Sunday, August 04, 2013

I was raped at 55...

Angie Epifano, the woman who was raped last fall in an Amherst dorm room, reported that she could hear her friends having fun in the next room as she endured the ordeal.* I mentioned this to a friend of mine recently, and she wondered why Angie hadn’t banged on the wall or yelled for help. On the surface, my friend’s question may seem legitimate, until you consider that it is less often asked about women who have been beaten or kidnapped, and almost never about women who have been robbed or mugged. Most consider it a sign of coolheaded intelligence for the victim of a mugging, for example, to peaceably hand over whatever the thief asks for, while keeping one’s eyes averted like we’re told to do when confronted by an aggressive dog. Practically the first thing you’re taught in a course on how to respond to a rapist is that you should not fight or make a scene because you could end up dead.

I didn’t scream or fight, either, when I was raped in my own bed at the age of 55. The reasons were logical and illogical, historic, complex, and also smart. He held a knife, and I assumed he was the serial rapist who had been breaking into women’s houses in my Mexican town for eight months. I’d heard accounts of the four women he’d raped before me. The first two had fought and been beaten; the second two, having heard about the first two, didn’t fight and so were not left with black eyes and bruised ribs.

(...)

As a society, we subliminally hold ancient prejudices. The woman must be at least complicit in any rape and even the instigator, by dressing or acting provocatively, by not being sufficiently wary, by incautiously walking down a deserted street in the night or the day, by getting drunk, by leaving a party with a guy, by accepting an invitation, being too na├»ve, trusting, sexy. Merely by being women, we’re alluring, and worse: we’re temptresses. With this course of reasoning, the burka seems a reasonable solution.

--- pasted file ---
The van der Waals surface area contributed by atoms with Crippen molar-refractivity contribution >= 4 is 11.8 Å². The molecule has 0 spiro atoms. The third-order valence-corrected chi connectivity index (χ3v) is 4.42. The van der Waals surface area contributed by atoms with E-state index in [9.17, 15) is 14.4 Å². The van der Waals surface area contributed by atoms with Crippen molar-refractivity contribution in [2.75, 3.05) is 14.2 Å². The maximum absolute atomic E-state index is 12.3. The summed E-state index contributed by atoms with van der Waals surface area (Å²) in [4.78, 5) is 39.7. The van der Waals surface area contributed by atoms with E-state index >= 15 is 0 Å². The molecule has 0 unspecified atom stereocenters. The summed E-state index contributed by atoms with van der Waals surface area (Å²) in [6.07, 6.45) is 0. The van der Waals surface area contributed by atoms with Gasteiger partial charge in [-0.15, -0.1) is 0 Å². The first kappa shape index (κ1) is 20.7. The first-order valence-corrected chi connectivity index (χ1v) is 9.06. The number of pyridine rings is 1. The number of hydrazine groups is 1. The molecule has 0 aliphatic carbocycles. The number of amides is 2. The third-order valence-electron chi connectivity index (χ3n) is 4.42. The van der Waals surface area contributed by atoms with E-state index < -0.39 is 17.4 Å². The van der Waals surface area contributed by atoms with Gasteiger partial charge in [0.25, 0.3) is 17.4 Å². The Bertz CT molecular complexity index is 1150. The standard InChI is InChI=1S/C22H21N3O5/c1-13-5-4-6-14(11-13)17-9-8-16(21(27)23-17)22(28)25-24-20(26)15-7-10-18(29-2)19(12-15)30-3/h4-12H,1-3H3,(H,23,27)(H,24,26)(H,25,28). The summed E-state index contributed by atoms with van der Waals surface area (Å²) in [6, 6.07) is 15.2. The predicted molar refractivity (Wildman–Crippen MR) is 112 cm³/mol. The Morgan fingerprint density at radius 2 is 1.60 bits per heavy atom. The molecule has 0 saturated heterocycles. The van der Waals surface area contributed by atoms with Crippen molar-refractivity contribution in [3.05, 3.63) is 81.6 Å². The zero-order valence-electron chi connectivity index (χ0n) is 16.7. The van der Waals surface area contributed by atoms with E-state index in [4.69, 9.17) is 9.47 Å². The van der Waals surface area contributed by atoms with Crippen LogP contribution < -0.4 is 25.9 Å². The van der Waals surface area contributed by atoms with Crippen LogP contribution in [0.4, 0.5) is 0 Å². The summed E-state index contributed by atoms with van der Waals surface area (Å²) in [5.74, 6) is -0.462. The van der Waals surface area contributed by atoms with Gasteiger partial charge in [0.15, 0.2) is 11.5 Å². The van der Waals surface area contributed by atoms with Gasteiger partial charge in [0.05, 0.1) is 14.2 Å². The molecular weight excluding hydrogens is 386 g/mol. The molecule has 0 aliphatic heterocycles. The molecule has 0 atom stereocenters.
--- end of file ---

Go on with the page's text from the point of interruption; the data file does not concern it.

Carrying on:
In societies like ours that accept rape myths—acquaintance rape happens because of “mixed signals,” rapists can’t control sexual urges, women lie about being raped, women invite rape by their actions or their dress—men are more likely to commit rape because these beliefs make it seem almost acceptable.

At my trial, the serial rapist’s attorney read his deposition. In it he said he’d have a few beers then break into women’s houses and “cause a little mischief.” I’ve no doubt that is exactly how he thought of his crime. I’ve no doubt many rapists think the same of their crimes: “Na, na, na, na, na.” Stop whining; what’s the big deal? The rapist was asked if he had anything he wanted to add to his deposition, and he ran on for an hour. Among other woe-is-me statements, this is the most memorable: “These women are ruining the good name of my family.” Full story...

Related posts:
  1. Get raped in Dubai and you'll serve 16 months in prison...
  2. A rape a minute, a thousand corpses a year...
  3. Outrage in Malaysia as 40-year-old rapist marries 13-year-old victim...
  4. Sexual assault is a 'scourge' on U.S. military...
  5. 15-year-old rape victim in Maldives sentenced to 100 lashes for pre-marital sex. 
  6. A cry in the dark...
  7. Rapes are a worldwide problem...
  8. Swedish principal tells raped student: “Guys do this kind of thing, you have to get used to it.”

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